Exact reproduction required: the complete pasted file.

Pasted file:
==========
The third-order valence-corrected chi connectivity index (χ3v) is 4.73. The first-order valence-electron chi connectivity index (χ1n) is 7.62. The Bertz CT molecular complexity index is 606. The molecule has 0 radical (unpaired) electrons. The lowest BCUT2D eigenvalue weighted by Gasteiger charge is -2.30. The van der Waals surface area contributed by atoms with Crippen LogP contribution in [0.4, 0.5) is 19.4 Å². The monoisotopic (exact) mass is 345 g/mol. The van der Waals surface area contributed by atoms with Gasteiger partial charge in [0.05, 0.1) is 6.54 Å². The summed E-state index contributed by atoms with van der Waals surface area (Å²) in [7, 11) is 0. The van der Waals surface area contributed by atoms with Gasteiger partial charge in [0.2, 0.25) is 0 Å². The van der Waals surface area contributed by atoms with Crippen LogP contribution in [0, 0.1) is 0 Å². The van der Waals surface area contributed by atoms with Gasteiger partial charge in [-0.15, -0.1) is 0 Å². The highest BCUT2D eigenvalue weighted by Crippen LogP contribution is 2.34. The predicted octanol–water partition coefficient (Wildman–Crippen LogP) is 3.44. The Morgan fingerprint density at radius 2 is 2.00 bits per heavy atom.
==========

The third-order valence-corrected chi connectivity index (χ3v) is 4.73. The first-order valence-electron chi connectivity index (χ1n) is 7.62. The Bertz CT molecular complexity index is 606. The molecule has 0 radical (unpaired) electrons. The lowest BCUT2D eigenvalue weighted by Gasteiger charge is -2.30. The van der Waals surface area contributed by atoms with Crippen LogP contribution in [0.4, 0.5) is 19.4 Å². The monoisotopic (exact) mass is 345 g/mol. The van der Waals surface area contributed by atoms with Gasteiger partial charge in [0.05, 0.1) is 6.54 Å². The summed E-state index contributed by atoms with van der Waals surface area (Å²) in [7, 11) is 0. The van der Waals surface area contributed by atoms with Gasteiger partial charge in [0.2, 0.25) is 0 Å². The van der Waals surface area contributed by atoms with Crippen LogP contribution in [0, 0.1) is 0 Å². The van der Waals surface area contributed by atoms with Gasteiger partial charge in [-0.15, -0.1) is 0 Å². The highest BCUT2D eigenvalue weighted by Crippen LogP contribution is 2.34. The predicted octanol–water partition coefficient (Wildman–Crippen LogP) is 3.44. The Morgan fingerprint density at radius 2 is 2.00 bits per heavy atom.